Certain patients with inflammatory bowel disease (IBD) may have an increased risk of skin cancer, which is intensified by the use of immunosuppressant medications , according to two new studies in Gastroenterology, the official journal of the American Gastroenterological Association. Immunosuppressants are commonly used in the treatment of IBD.
In the first study, researchers found that both past and present exposure to thiopurines (a widely used class of immunosuppressants) significantly increased the risk of nonmelanoma skin cancer (NMSC) in patients with IBD, even before the age of 50. Currently, there are no specific recommendations for screening for skin cancers in individuals with IBD.
“The increased risk of skin cancer that we found in our study was observed in all patients, even before the age of 50 years. As expected, this risk increased with age. All patients with irritable bowel disease currently receiving or having previously received thiopurines should protect their skin from UV radiation and receive regular dermatologic screening, regardless of their age,” said Laurent Peyrin-Biroulet, MD, PhD, of University Hospital of Nancy, Henri Poincaré University, Vandoeuvre-lès-Nancy, France, and lead author of this study.
NMSC mainly encompasses basal cell carcinoma (BCC) and squamous cell carcinoma (SCC), which are by far the most common cancers diagnosed in North America. NMSC continues to be the most common cancer diagnosed among individuals on immunosuppressive medications; patients with IBD are increasingly treated with these immunosuppressant medications.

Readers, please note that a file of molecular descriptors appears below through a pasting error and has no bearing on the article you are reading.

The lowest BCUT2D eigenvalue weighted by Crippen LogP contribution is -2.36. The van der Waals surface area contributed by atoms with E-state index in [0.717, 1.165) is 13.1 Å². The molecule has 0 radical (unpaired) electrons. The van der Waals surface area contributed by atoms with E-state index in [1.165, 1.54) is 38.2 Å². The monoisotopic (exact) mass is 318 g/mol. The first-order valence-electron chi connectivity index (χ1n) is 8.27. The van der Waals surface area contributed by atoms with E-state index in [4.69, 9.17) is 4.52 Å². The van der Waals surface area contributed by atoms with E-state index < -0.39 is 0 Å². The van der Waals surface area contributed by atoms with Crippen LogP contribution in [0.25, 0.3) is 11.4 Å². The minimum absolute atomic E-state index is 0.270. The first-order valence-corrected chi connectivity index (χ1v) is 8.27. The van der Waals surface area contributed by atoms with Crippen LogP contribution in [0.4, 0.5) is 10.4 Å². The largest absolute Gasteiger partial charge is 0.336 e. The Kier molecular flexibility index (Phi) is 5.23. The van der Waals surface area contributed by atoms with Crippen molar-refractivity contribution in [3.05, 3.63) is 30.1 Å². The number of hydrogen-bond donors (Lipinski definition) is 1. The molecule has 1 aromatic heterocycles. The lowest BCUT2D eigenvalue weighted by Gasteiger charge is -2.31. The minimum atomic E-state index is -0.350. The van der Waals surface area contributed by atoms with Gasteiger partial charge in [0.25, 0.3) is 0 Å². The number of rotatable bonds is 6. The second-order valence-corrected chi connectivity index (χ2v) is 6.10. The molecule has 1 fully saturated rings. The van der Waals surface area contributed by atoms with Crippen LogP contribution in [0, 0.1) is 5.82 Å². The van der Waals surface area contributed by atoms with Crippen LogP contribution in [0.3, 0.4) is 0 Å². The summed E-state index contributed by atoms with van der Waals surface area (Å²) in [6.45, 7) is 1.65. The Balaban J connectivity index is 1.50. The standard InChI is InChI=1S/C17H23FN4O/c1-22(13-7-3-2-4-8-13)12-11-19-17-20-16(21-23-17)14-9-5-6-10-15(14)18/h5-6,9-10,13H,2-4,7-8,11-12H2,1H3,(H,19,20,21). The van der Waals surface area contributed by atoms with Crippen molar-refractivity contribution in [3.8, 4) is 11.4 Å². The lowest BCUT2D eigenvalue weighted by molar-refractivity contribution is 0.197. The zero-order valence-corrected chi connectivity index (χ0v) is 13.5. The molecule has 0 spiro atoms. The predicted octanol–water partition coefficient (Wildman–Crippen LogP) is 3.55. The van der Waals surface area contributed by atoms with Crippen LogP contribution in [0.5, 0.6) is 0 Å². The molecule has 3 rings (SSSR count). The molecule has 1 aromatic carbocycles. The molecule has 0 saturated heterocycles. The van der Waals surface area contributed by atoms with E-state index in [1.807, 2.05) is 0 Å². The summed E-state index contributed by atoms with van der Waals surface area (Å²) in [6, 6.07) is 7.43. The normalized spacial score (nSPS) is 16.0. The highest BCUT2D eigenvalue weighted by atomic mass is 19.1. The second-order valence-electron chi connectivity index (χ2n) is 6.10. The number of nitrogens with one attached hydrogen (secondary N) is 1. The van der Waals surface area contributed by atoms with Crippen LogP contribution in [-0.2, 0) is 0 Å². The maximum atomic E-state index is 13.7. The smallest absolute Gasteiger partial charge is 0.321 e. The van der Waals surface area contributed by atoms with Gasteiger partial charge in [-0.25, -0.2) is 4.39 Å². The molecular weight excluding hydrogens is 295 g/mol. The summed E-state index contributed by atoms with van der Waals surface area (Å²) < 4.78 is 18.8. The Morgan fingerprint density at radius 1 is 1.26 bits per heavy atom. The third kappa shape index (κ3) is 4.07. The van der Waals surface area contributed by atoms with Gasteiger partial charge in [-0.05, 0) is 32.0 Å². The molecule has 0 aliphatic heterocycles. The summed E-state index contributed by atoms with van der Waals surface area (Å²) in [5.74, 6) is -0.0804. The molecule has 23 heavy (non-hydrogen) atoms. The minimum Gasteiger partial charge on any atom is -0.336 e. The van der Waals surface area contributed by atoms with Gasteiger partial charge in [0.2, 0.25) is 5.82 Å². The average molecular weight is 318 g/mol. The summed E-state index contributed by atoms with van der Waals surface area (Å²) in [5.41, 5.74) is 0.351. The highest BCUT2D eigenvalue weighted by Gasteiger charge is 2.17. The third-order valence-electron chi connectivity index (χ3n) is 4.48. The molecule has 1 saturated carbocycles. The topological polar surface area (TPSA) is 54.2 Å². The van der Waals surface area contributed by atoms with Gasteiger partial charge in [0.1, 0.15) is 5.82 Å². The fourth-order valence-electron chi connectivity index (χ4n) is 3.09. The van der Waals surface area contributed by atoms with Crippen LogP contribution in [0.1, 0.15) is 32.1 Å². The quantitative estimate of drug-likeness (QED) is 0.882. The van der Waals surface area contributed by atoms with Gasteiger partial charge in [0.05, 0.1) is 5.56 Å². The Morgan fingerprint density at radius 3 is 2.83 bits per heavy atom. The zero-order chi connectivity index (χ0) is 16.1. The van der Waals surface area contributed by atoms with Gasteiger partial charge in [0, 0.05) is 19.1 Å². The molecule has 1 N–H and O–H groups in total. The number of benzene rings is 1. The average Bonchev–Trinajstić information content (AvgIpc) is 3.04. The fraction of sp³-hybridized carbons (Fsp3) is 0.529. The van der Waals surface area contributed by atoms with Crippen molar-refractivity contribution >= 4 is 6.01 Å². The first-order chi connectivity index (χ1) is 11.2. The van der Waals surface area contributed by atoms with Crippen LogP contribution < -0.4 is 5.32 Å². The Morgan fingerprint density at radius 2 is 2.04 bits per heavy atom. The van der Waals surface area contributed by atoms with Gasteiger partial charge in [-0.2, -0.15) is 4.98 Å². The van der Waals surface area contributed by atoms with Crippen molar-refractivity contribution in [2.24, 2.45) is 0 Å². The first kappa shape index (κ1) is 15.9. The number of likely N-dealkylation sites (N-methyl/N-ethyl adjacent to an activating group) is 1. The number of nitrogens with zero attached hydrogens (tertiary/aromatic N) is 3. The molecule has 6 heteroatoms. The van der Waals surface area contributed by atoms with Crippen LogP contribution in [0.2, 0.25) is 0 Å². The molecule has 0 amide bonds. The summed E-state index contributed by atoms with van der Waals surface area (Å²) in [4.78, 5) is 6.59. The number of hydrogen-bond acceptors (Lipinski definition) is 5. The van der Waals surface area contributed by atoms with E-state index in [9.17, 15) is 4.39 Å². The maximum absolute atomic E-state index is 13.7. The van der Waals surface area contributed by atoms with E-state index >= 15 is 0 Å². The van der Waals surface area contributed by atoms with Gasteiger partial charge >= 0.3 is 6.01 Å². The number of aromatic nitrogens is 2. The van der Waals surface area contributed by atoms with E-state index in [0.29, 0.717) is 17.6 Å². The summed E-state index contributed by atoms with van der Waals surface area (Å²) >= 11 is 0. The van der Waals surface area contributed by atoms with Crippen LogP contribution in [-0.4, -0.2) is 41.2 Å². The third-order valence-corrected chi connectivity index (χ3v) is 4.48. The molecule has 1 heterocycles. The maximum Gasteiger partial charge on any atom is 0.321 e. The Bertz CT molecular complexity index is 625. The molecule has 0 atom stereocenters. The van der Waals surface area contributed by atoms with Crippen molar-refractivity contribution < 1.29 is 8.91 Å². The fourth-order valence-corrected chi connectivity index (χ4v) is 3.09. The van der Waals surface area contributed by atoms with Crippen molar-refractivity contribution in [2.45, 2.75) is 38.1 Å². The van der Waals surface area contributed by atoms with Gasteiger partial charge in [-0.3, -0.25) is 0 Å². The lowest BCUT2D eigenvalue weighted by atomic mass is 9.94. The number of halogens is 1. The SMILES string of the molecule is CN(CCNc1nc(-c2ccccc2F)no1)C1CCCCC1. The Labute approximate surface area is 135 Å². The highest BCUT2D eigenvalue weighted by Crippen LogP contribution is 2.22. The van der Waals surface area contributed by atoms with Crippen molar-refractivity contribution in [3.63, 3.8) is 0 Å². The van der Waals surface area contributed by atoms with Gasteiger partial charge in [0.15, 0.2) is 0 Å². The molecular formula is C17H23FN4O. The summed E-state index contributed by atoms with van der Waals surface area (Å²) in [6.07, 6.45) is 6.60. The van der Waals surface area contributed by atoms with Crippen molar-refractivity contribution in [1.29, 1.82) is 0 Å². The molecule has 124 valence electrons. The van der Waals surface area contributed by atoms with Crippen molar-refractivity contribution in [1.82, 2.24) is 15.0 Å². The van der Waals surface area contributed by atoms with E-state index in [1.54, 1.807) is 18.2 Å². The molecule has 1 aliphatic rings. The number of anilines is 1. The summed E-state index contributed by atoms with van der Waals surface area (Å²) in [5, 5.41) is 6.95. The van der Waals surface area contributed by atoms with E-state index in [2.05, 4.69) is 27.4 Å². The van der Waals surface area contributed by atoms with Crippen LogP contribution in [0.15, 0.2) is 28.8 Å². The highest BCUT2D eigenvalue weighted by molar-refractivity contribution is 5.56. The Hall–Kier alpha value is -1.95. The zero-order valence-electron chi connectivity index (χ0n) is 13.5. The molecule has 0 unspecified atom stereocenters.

In a second study, researchers concluded that certain individuals with IBD, such as men with Crohn’s disease, may have a baseline increased risk of BCC, and the use of thiopurines increases the risk of SCC.
“All individuals should be protecting themselves against skin cancer,” said Harminder Singh, MD, MPH, FRCPC, of the University of Manitoba and lead author of this study. “But, it is especially important that physicians stress the need to be extra vigilant about skin care with their irritable bowel disease patients, especially among those exposed to immunosuppressants such as thiopurines.”
However, Dr. Singh and his colleagues note that the small absolute increased risk of NMSC may not merit stopping thiopurines for those who need them for their IBD disease control.
For more information on IBD, please read the AGA brochure “Understanding Inflammatory Bowel Disease” at http://www.gastro.org/patient-center/digestive-conditions/inflammatory-bowel-disease.
About the AGA Institute
The American Gastroenterological Association is the trusted voice of the GI community. Founded in 1897, the AGA has grown to include 17,000 members from around the globe who are involved in all aspects of the science, practice and advancement of gastroenterology. The AGA Institute administers the practice, research and educational programs of the organization. http://www.gastro.org.
Gastroenterology, the official journal of the AGA Institute, is the most prominent scientific journal in the specialty and is in the top 1 percent of indexed medical journals internationally. The journal publishes clinical and basic science studies of all aspects of the digestive system, including the liver and pancreas, as well as nutrition. The journal is abstracted and indexed in Biological Abstracts, Current Awareness in Biological Sciences, Chemical Abstracts, Current Contents, Excerpta Medica, Index Medicus, Nutrition Abstracts and Science Citation Index.
Alissa J. Cruz
American Gastroenterological Association